Philip hesitated for a second and then, somewhat to the other’s surprise, assented. He was conscious that he had been, perhaps, just a little unresponsive to the many courtesies which had been offered him here and at the other kindred clubs. They had been ready to receive him with open arms, this little fraternity of brain-workers, and his response had been, perhaps, a little doubtful, not from any lack of appreciation but partly from that curious diffidence, so hard to understand but so fundamentally English, and partly because of that queer sense of being an impostor which sometimes swept over him, a sense that he was, after all, only the ghost of another man, living a subjective life; that, reason it out however he might, there was something of the fraud in any personality he might adopt. And yet, deep down in his heart he was conscious of so earnest a desire to be really one of them, this good-natured, good-hearted, gay-spirited little throng, with their delightful intimacies, their keen interest in each other’s welfare, their potent, almost mysterious geniality, which seemed to draw the stranger of kindred tastes so closely under its influence. Philip, as he sat at the long table with a dozen or so other men, did his best that night to break through the fetters, tried hard to remember that his place amongst them, after all, was honest enough. They were writers and actors and journalists. Well, he too was a writer. He had written a play which they had welcomed with open arms, as they had done him. In this world of Bohemia, if anywhere, he surely had a right to lift up his head and breathe—and he would do it. He sat with them, smoking and talking, until the little company began to thin out, establishing all the time a new reputation, doing a great deal to dissipate that little sense of disappointment which his former non-responsiveness had created.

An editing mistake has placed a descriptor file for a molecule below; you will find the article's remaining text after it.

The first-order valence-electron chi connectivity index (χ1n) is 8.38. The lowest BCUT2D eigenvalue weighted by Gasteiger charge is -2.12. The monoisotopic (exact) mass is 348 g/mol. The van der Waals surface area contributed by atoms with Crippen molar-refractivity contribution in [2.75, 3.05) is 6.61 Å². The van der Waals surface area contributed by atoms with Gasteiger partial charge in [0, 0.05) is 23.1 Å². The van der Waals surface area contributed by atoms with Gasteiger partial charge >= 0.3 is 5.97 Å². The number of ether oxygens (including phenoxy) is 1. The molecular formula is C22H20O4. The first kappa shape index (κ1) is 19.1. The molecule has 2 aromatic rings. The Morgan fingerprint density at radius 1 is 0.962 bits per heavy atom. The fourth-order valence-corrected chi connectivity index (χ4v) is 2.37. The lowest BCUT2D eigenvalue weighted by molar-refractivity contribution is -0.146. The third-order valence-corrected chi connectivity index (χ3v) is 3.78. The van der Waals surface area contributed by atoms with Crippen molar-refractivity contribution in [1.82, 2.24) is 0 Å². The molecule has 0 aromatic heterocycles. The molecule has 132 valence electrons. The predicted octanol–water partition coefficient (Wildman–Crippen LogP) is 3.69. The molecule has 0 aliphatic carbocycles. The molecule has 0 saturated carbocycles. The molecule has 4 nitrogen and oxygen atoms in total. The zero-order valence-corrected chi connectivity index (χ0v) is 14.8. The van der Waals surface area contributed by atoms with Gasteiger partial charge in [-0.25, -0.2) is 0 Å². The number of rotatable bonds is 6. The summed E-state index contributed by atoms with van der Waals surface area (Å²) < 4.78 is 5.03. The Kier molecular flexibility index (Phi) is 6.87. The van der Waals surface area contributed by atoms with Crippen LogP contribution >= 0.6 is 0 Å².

“He’s a damned good fellow, after all,” one of them declared, as at last he left the room. “He is losing his Britishness every day he stays here.”
“Been through rough times, they say,” another remarked.
“He is one of those,” an elder member pronounced, taking his pipe for a moment from his mouth, “who was never made for happiness. You can always read those men. You can see it behind their eyes.”
Nevertheless, Philip walked home a saner and a better man. He felt somehow warmed by those few hours of companionship. The senseless part of his jealousy was gone, his trust in Elizabeth reestablished. He looked at the note once more as he undressed. At eleven o’clock on the following morning in her rooms!